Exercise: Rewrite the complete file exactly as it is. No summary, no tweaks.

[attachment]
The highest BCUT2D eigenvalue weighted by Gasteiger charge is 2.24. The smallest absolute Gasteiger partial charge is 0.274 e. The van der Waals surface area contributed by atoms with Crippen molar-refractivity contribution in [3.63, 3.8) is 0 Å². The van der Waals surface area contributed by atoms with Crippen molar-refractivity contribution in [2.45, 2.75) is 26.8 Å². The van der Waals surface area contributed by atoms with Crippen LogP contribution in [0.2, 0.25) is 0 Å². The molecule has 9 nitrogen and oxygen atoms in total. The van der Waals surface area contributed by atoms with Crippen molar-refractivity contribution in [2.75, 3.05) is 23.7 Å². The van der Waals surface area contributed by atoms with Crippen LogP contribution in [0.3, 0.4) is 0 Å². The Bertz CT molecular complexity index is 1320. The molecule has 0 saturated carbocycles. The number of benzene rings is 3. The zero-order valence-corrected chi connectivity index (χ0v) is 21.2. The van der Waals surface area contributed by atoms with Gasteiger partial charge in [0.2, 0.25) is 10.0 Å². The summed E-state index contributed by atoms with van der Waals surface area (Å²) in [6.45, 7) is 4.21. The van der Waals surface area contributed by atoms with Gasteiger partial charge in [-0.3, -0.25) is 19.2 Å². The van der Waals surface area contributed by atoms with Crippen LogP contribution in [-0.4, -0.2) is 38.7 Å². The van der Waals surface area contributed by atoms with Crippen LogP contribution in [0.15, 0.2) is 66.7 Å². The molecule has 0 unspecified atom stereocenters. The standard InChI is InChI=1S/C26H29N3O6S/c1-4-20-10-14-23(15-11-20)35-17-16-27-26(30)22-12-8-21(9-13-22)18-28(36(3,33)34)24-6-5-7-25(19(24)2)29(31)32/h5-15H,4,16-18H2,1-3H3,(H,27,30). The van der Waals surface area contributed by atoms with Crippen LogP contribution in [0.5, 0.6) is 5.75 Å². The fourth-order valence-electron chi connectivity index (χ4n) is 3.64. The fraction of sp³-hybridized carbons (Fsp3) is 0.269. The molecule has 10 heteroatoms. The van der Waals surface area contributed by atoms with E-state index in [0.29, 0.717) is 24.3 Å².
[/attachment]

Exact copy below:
The highest BCUT2D eigenvalue weighted by Gasteiger charge is 2.24. The smallest absolute Gasteiger partial charge is 0.274 e. The van der Waals surface area contributed by atoms with Crippen molar-refractivity contribution in [3.63, 3.8) is 0 Å². The van der Waals surface area contributed by atoms with Crippen molar-refractivity contribution in [2.45, 2.75) is 26.8 Å². The van der Waals surface area contributed by atoms with Crippen LogP contribution in [0.2, 0.25) is 0 Å². The molecule has 9 nitrogen and oxygen atoms in total. The van der Waals surface area contributed by atoms with Crippen molar-refractivity contribution in [2.75, 3.05) is 23.7 Å². The van der Waals surface area contributed by atoms with Crippen LogP contribution in [0.3, 0.4) is 0 Å². The Bertz CT molecular complexity index is 1320. The molecule has 0 saturated carbocycles. The number of benzene rings is 3. The zero-order valence-corrected chi connectivity index (χ0v) is 21.2. The van der Waals surface area contributed by atoms with Gasteiger partial charge in [0.2, 0.25) is 10.0 Å². The summed E-state index contributed by atoms with van der Waals surface area (Å²) in [6.45, 7) is 4.21. The van der Waals surface area contributed by atoms with Gasteiger partial charge in [-0.3, -0.25) is 19.2 Å². The van der Waals surface area contributed by atoms with Crippen LogP contribution in [-0.4, -0.2) is 38.7 Å². The van der Waals surface area contributed by atoms with Crippen LogP contribution in [0.15, 0.2) is 66.7 Å². The molecule has 0 unspecified atom stereocenters. The standard InChI is InChI=1S/C26H29N3O6S/c1-4-20-10-14-23(15-11-20)35-17-16-27-26(30)22-12-8-21(9-13-22)18-28(36(3,33)34)24-6-5-7-25(19(24)2)29(31)32/h5-15H,4,16-18H2,1-3H3,(H,27,30). The van der Waals surface area contributed by atoms with Crippen LogP contribution in [0.5, 0.6) is 5.75 Å². The fourth-order valence-electron chi connectivity index (χ4n) is 3.64. The fraction of sp³-hybridized carbons (Fsp3) is 0.269. The molecule has 10 heteroatoms. The van der Waals surface area contributed by atoms with E-state index in [0.29, 0.717) is 24.3 Å².